- Infrastructure: identifying the most significant missing infrastructure and ensuring pan-European political support to make progress. Putting these proposals into practice requires difficult decisions to be taken. But this has to happen if we to are guarantee the development of a European Energy Market that really meets the needs of Europe’s citizens. The Commission will table formal legislative proposals – the third liberalisation package – during 2007. The second key area of the new European Energy Policy concerns solidarity between Member States and security of supply for oil, gas and electricity. The Commission will monitor implementation of the Gas Security Directive recently transposed by Member States and assess its effectiveness and examine ways to strengthen existing crisis solidarity mechanisms. In addition, it will consider how the EU’s contribution to the IEA’s strategic oil stocks mechanism could be improved. The third area for concrete action proposed by the Commission concerns an ambitious programme of energy efficiency measures at Community, national, local and international level. Of all the proposals put forward in the new European Energy Policy, efficiency has the potential to make the most decisive contribution to the EU’s sustainability, competitiveness and security of supply. On 19th October 2006 the Commission adopted the Energy Efficiency Action Plan, to achieve a 20% improvement in energy efficiency by 2020. This would mean the EU using approximately 13% less energy in 2020 than today, saving €100 bn and around 780 millions tonnes of CO2 each year. This is truly ambitious, and we should not underestimate the difficulty in achieving it. The challenge will be now to take this forward. In addition, in the coming months the Commission intends to put forward the basis of a new international agreement on energy efficiency. This could bring the OECD and key developing countries (such as China, India and Brazil) together to agree common approaches to saving energy. We should aim at signing such an agreement during the Beijing Olympic Games. The potential energy saving and CO2 reduction is enormous – improved energy efficiency alone could cut around 20% of current global CO2 emissions. I would now like to discuss the fourth concrete area where the Commission proposes concrete action: renewable energy. It is a simple fact that if we do not shift in our energy mix in a major way towards renewable energy over the next 13 years and beyond, we will have no chance whatsoever of reducing greenhouse gas emissions by 20%. So a major increase in renewable energy is a precondition for meeting our core energy objective. But we should be doing this even if climate change was not happening. Together with energy efficiency renewable energy is practically the only way that we can limit our increasing dependence on imported hydrocarbons. Sweden has produced very interesting ideas on how to make Sweden an oil free society. To meet these challenges the Commission proposes that a commitment is made to increase the level of renewable energy in the EU’s overall mix to 20% by 2020. Targets beyond 2020 would be assessed later in the light of technological progress. This is tremendously ambitious. Despite agreeing an EU objective of ensuring that 12% of our energy mix is renewable by 2010, we are unlikely to exceed 10%. There has been real progress, particularly in wind and biofuels, but this has been concentrated in a few countries. So the Commission is proposing nothing less than a new industrial revolution in energy policy. It is however also possible, with major increases in wind and the development of a major off-shore European supergrid and more biomass for heating. Biofuels will also need to become a real and every day part of the lives of European citizens. Today I visited a petrol station here in Stockholm with biofuels – we need more! However, to make it a reality, it requires three things. - Firstly, real commitment by Member States, not just promises. This means legally binding targets. - Secondly, we need to get the cost of renewable energy down. This is an opportunity for Europe as much as it is a challenge. The global market for renewable and low carbon energy technologies is expanding. - Thirdly, given the level of ambition of these targets, each Member State should have a legally binding national renewable energy target, but within this, they should be free to determine the precise mix between renewable electricity, biomass for heating and cooling, and biofuels. However, a minimum and common biofuel target of 10% of the fuel mix by 2020 is necessary for all Member States. A new Umbrella Directive will be put forward by the Commission in 2007 to make this a reality. Until this is adopted, the current rules and targets will remain in place. I would now like to return to research, the next key part of the European Energy Policy. It is a regrettable fact that Europe is not the clear leader in research into the next generation of low carbon and renewable technologies. In 2007 the Commission will therefore table a European Strategic Energy Technology Plan. This will set clear objectives and targets for Europe’s energy research and technology, such as developing second generation biofuels and getting large scale offshore wind competitive. These are just examples, in 2007 we shall propose a concrete programme to better coordinate existing resources, to use them in a more targeted and focussed manner and, where necessary, invest more. The European Spring Council of 2008 will need to conclude on this. A related issue concerns the next area where the Commission believes progress needs to be made: moving towards a low CO2 fossil future. The IEA expects twice as much electricity to be produced from coal by 2030. That would release around 5bn tonnes of CO2, representing 40% of the expected increase in global energy-related CO2 emissions. Put quite simply, without clean coal and capture and storage, the most pessimistic scenarios regarding global warming put forward by scientists – an increase of 6°C above current levels – look practically certain to occur. This would be truly disastrous. For Europe as well, without these technologies from 2020 onwards, we will not be able to meet our greenhouse gas emissions objectives. In our own interest therefore, we need to take world leadership in this area. In addition to clean coal and sequestration being key elements of the Strategic Technology Initiative, the EU needs to provide a clear vision for the introduction of CO2 capture and storage, to establish a favourable regulatory framework for its development, and to take international action. Vattenfall is involved in one of the first CO2 capture and storage facilities in Europe. In 2007, therefore, the Commission will start work to design a mechanism to stimulate the construction and operation by 2015 of up to 12 large-scale fossil fuels demonstration plants in the EU. The Commission believes that, in principle, by 2020 all new coal-fired plants will need to be fitted with CO2 capture and storage and existing plants should then progressively follow the same approach. I would now like to turn to the role of nuclear in the European Energy Policy. First, some facts. At present nuclear electricity makes up 30% of EU electricity, 50% in Sweden. It raises important issues regarding waste and decommissioning, but is the largest EU low-carbon energy source today, and also one of the cheapest. It has relatively stable costs, uranium reserves are sufficient for many decades and they are widely distributed around the globe. It is for each Member State to decide whether or not to rely on nuclear electricity. However, in the event that the level of nuclear energy reduces in the EU, it is essential that this reduction is phased in with the introduction of other low-carbon energy; otherwise the objective of cutting Greenhouse gas emissions will be doubly difficult to meet. In short, the EU needs an objective debate on this issue; there are no longer – aside from energy efficiency – any easy energy choices and the challenge we face is enormous. At EU level, the role should be to develop further the most advanced framework for nuclear energy in those Member States that choose nuclear power. This should include nuclear waste management and decommissioning. In order to make progress the Commission proposes to establish an EU High Level Group on Nuclear Safety and Security. Finally, I would like to consider the need for a common External EU Energy Policy. Global warming is a global challenge and improved security of oil and gas supply will only result from real international action. The EU can set the pace on these issues, but it needs to bring other partners onboard. We can only do this if Europe speaks with one voice. Many of the priorities to be pursued in this area have already been identified and discussed by the Heads of State. I would like to highlight which should be our main priorities: - first of all co-operation with our neighbours, starting with the Energy community, and with the Euro-Mediterranean partnership;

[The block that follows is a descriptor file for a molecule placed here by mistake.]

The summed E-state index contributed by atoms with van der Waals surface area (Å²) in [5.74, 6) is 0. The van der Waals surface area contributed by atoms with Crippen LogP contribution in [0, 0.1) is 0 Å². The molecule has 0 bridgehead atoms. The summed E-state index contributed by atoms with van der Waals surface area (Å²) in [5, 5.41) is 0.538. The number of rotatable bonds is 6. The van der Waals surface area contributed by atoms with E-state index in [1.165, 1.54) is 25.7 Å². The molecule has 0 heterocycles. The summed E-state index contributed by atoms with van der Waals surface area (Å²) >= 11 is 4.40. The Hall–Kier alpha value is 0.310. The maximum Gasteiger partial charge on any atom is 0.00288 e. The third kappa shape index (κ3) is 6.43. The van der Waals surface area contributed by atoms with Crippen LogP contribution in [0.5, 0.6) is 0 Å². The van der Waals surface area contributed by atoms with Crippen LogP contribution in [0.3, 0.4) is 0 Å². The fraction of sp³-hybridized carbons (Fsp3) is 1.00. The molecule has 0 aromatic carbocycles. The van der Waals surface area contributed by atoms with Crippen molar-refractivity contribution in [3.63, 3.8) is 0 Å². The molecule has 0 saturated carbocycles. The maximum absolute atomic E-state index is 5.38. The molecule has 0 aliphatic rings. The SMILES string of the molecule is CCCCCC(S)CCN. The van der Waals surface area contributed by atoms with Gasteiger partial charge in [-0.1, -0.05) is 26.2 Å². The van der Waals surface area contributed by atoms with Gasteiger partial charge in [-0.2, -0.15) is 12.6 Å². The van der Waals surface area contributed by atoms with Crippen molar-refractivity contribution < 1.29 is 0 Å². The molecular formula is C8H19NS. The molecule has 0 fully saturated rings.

- then permanent dialogues with our main suppliers: Russia, Norway and Algeria;
- OPEC and the countries of the Gulf region;
- countries of the Black and Caspian Seas;
- main consumers such as US, China and India;
- and last, but not least, Africa. As a first step a comprehensive Africa-Europe Energy partnership should be developed, launched through a joint event at the highest level in 2007.
In addition, the energy developments that will take place in Europe over the next two decades represent real opportunities for improving the lives of the world’s poorest. The recent oil price rises have effectively cancelled the effect of development aid in some countries. Africa in particular offers a unique opportunity to use renewable energy technology in a competitive manner. This is a real “win-win” opportunity, increasing the penetration of clean renewable energy and bringing electrification to some of the world’s poorest citizens. A special effort will be needed in Sub-Saharan Africa.
Ladies and gentlemen,
Taken together, these 7 areas represent the Action Plan, the concrete basis for a new European Energy Policy. It is truly ambitious. It is a vision of Europe with a thriving and sustainable energy economy, that has grasped the opportunities behind the threats of climate change and globalisation, gained world leadership in clean, efficient and low-emission energy technologies and become a motor for prosperity and a key contributor to growth and jobs. It is the beginning of a new industrial revolution in energy. To achieve this vision we need to act jointly and urgently.
As I stated many times during this presentation, this is not just a challenge, it is an opportunity, and I am convinced that for those who seize it, the rewards will be great.
Let us do so.